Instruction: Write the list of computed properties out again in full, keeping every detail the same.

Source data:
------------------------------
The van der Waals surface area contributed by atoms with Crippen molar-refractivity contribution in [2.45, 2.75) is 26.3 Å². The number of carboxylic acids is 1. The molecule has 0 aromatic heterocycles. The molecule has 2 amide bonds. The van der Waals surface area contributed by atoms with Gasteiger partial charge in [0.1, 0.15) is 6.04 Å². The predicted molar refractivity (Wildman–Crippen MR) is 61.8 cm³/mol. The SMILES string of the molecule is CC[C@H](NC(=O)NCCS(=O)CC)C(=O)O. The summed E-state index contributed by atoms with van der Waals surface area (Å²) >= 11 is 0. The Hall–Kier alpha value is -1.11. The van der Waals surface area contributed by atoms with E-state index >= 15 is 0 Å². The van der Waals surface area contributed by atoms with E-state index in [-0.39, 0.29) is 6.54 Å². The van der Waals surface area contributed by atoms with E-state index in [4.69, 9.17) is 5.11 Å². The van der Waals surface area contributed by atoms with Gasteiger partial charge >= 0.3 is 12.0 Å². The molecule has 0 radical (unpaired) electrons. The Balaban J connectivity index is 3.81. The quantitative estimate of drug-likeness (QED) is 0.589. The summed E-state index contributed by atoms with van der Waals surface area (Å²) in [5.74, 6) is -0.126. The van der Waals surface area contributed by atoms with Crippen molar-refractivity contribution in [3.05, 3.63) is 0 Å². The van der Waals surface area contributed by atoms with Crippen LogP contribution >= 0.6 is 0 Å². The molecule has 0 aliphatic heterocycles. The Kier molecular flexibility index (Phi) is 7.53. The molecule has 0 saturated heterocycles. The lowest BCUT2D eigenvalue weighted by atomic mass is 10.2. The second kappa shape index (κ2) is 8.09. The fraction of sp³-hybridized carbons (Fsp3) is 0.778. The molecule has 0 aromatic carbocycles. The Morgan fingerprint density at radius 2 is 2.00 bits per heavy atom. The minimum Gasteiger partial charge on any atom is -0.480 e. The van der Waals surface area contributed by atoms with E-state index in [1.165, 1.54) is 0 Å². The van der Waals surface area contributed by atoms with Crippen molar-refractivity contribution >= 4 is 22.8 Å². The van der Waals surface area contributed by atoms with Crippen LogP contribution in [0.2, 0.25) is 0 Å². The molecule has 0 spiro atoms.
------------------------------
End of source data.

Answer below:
The van der Waals surface area contributed by atoms with Crippen molar-refractivity contribution in [2.45, 2.75) is 26.3 Å². The number of carboxylic acids is 1. The molecule has 0 aromatic heterocycles. The molecule has 2 amide bonds. The van der Waals surface area contributed by atoms with Gasteiger partial charge in [0.1, 0.15) is 6.04 Å². The predicted molar refractivity (Wildman–Crippen MR) is 61.8 cm³/mol. The SMILES string of the molecule is CC[C@H](NC(=O)NCCS(=O)CC)C(=O)O. The summed E-state index contributed by atoms with van der Waals surface area (Å²) >= 11 is 0. The Hall–Kier alpha value is -1.11. The van der Waals surface area contributed by atoms with E-state index >= 15 is 0 Å². The van der Waals surface area contributed by atoms with E-state index in [-0.39, 0.29) is 6.54 Å². The van der Waals surface area contributed by atoms with E-state index in [4.69, 9.17) is 5.11 Å². The van der Waals surface area contributed by atoms with Gasteiger partial charge >= 0.3 is 12.0 Å². The molecule has 0 radical (unpaired) electrons. The Balaban J connectivity index is 3.81. The quantitative estimate of drug-likeness (QED) is 0.589. The summed E-state index contributed by atoms with van der Waals surface area (Å²) in [5.74, 6) is -0.126. The van der Waals surface area contributed by atoms with Crippen molar-refractivity contribution in [3.05, 3.63) is 0 Å². The van der Waals surface area contributed by atoms with Crippen LogP contribution >= 0.6 is 0 Å². The molecule has 0 aliphatic heterocycles. The Kier molecular flexibility index (Phi) is 7.53. The molecule has 0 saturated heterocycles. The lowest BCUT2D eigenvalue weighted by atomic mass is 10.2. The second kappa shape index (κ2) is 8.09. The fraction of sp³-hybridized carbons (Fsp3) is 0.778. The molecule has 0 aromatic carbocycles. The Morgan fingerprint density at radius 2 is 2.00 bits per heavy atom. The minimum Gasteiger partial charge on any atom is -0.480 e. The van der Waals surface area contributed by atoms with E-state index in [1.165, 1.54) is 0 Å². The van der Waals surface area contributed by atoms with Crippen molar-refractivity contribution >= 4 is 22.8 Å². The van der Waals surface area contributed by atoms with Crippen LogP contribution in [0.2, 0.25) is 0 Å². The molecule has 0 spiro atoms.